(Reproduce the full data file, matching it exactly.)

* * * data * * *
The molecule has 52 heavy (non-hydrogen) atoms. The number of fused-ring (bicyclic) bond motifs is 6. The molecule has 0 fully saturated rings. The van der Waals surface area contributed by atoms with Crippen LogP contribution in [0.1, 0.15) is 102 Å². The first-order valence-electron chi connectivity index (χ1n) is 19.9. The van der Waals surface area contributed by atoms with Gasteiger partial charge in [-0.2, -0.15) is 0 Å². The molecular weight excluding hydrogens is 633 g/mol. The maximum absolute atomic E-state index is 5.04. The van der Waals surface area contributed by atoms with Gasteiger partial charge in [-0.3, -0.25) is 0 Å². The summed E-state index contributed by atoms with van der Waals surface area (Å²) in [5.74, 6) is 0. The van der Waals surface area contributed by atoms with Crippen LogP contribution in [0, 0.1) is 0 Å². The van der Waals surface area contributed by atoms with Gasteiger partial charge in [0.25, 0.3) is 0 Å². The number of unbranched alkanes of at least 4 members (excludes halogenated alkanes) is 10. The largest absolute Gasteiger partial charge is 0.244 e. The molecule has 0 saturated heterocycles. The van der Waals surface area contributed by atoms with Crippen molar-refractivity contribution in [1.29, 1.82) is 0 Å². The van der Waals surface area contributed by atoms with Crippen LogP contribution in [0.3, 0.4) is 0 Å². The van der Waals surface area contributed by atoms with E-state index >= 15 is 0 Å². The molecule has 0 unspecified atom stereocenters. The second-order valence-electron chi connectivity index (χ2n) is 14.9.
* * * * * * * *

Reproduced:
The molecule has 52 heavy (non-hydrogen) atoms. The number of fused-ring (bicyclic) bond motifs is 6. The molecule has 0 fully saturated rings. The van der Waals surface area contributed by atoms with Crippen LogP contribution in [0.1, 0.15) is 102 Å². The first-order valence-electron chi connectivity index (χ1n) is 19.9. The van der Waals surface area contributed by atoms with Gasteiger partial charge in [-0.2, -0.15) is 0 Å². The molecular weight excluding hydrogens is 633 g/mol. The maximum absolute atomic E-state index is 5.04. The van der Waals surface area contributed by atoms with Gasteiger partial charge in [-0.3, -0.25) is 0 Å². The summed E-state index contributed by atoms with van der Waals surface area (Å²) in [5.74, 6) is 0. The van der Waals surface area contributed by atoms with Crippen LogP contribution in [0, 0.1) is 0 Å². The van der Waals surface area contributed by atoms with Gasteiger partial charge in [0.25, 0.3) is 0 Å². The number of unbranched alkanes of at least 4 members (excludes halogenated alkanes) is 10. The largest absolute Gasteiger partial charge is 0.244 e. The molecule has 0 saturated heterocycles. The van der Waals surface area contributed by atoms with Crippen molar-refractivity contribution in [1.29, 1.82) is 0 Å². The van der Waals surface area contributed by atoms with Crippen LogP contribution in [0.3, 0.4) is 0 Å². The van der Waals surface area contributed by atoms with E-state index >= 15 is 0 Å². The molecule has 0 unspecified atom stereocenters. The second-order valence-electron chi connectivity index (χ2n) is 14.9.